February 20, 2011 PRINT Bookmark and Share

Yale Keeps Pace With Relentless Road Comeback

by Adam Wodon/Managing Editor

PRINCETON, N.J. — Yale's ability to score goals is well established, but this season, its ability to win on the road is still somewhat in question.

Down 3-0 to Princeton in the first period Sunday afternoon, Yale dug deep, rallied to win, and earned an uplifting road sweep of the weekend.

"It was a real gutsy effort by our guys ... to have some of the bounces go against us, and our guys just stuck with it," Yale coach Keith Allain said. "This is a great win for us at this time of year. This will help us a lot."

With the win, Yale maintained its No. 1 standing in the Pairwise, and stayed within one point of Union for first place in the ECAC with one weekend remaining. Union hosts Princeton and Quinnipiac next weekend, while Yale hosts Colgate and Cornell.

"The No. 1 seed gives you the best matchup," Yale junior Brian O'Neill said. "I know every game is tough in the tournament. And every game is tough in the ECAC, and we have two more tough matchups next week (Colgate and Cornell) and then we have playoffs. So if we lose, it's not going to be good for our (national) ranking, but we're just focused on getting to the ECAC playoffs and winning that."

Yale began its rally with two shorthanded goals, and had a remarkable four for the weekend. The second of the two came on a delayed penalty, which meant the teams would skate 4-on-4 for 1:53. Just after that expired, as the Princeton penalty was ending, Jimmy Martin moved in the high slot, faked a pass, and found O'Neill down low. O'Neill, who is from nearby Yardley, Pa., put it in the short side for his team-leading 17th goal of the season.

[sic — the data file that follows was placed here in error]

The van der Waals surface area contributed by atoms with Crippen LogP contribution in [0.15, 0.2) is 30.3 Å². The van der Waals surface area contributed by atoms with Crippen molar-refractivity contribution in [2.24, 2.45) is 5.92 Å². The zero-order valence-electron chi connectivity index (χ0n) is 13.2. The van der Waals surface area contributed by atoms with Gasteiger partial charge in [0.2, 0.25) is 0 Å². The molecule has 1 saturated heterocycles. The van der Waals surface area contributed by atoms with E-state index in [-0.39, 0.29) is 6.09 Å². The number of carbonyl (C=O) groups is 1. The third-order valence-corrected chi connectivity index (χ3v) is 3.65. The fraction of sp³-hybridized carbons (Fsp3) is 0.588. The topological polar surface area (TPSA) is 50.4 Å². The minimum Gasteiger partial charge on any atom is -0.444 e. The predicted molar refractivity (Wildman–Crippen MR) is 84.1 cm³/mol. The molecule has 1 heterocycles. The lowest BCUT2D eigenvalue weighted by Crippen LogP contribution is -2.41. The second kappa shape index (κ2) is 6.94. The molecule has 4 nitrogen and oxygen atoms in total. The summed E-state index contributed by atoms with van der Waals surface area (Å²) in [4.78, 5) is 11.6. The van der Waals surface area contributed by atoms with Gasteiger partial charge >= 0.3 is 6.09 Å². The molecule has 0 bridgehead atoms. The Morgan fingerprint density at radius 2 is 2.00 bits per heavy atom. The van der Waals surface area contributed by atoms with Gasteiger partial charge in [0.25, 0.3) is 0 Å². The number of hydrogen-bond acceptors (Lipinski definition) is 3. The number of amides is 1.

"It was a great feed from Jimmy," O'Neill said. "Their goalie likes to challenge the shooter a little bit, so he was out pretty far, and Jimmy sold the shot pretty well. I had an open net, just a little bit of a tough angle."

For the night, the line of Andrew Miller, O'Neill and Chris Cahill accounted for seven points and three goals — one each. It was Cahill who scored the eventual game winner with just under two minutes left in regulation.

"I think it's the best game they've had in a long time," Allain said. "As a result, I tried to get them on the ice there every other shift in the third period."

With it 4-4 headed into the third, Yale was relentless and all over the Princeton net in the third period — particularly with that line. It was classic Yale, with relentless forechecking, and gifted stickhandling that at times ran circles around the Tigers.

"I don't know if we sensed them getting tired — that's (just) what we do," Allain said. "I wish we did that in the second period."

What it didn't produce was a goal. That is until Cahill was the beneficiary of a clear attempt that took a wild bounce. Cahill took it from the circle and tried a fancy spin-o-rama to get free. The puck was knocked loose, but as Cahill spun around, it was right there for him anyway, and he buried a wrister.

"When you get that many chances in a game, you're going to get a couple of breaks," O'Neill said, "and we finally got one."

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